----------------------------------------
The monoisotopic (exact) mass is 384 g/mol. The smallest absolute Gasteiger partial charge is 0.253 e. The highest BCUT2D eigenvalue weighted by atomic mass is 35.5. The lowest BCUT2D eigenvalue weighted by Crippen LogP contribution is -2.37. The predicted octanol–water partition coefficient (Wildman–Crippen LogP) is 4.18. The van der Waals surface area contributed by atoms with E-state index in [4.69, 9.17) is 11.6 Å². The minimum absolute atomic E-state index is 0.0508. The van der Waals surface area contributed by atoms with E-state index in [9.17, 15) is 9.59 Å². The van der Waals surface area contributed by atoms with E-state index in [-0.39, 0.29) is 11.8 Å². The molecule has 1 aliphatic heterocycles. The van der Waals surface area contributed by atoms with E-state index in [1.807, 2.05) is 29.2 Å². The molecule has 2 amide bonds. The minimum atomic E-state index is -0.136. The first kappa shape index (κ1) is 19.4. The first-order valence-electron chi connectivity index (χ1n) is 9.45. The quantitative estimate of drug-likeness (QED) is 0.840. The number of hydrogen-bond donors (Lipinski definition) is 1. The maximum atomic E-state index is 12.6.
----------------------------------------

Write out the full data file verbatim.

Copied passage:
The monoisotopic (exact) mass is 384 g/mol. The smallest absolute Gasteiger partial charge is 0.253 e. The highest BCUT2D eigenvalue weighted by atomic mass is 35.5. The lowest BCUT2D eigenvalue weighted by Crippen LogP contribution is -2.37. The predicted octanol–water partition coefficient (Wildman–Crippen LogP) is 4.18. The van der Waals surface area contributed by atoms with E-state index in [4.69, 9.17) is 11.6 Å². The minimum absolute atomic E-state index is 0.0508. The van der Waals surface area contributed by atoms with E-state index in [9.17, 15) is 9.59 Å². The van der Waals surface area contributed by atoms with E-state index in [-0.39, 0.29) is 11.8 Å². The molecule has 1 aliphatic heterocycles. The van der Waals surface area contributed by atoms with E-state index in [1.807, 2.05) is 29.2 Å². The molecule has 2 amide bonds. The minimum atomic E-state index is -0.136. The first kappa shape index (κ1) is 19.4. The first-order valence-electron chi connectivity index (χ1n) is 9.45. The quantitative estimate of drug-likeness (QED) is 0.840. The number of hydrogen-bond donors (Lipinski definition) is 1. The maximum atomic E-state index is 12.6.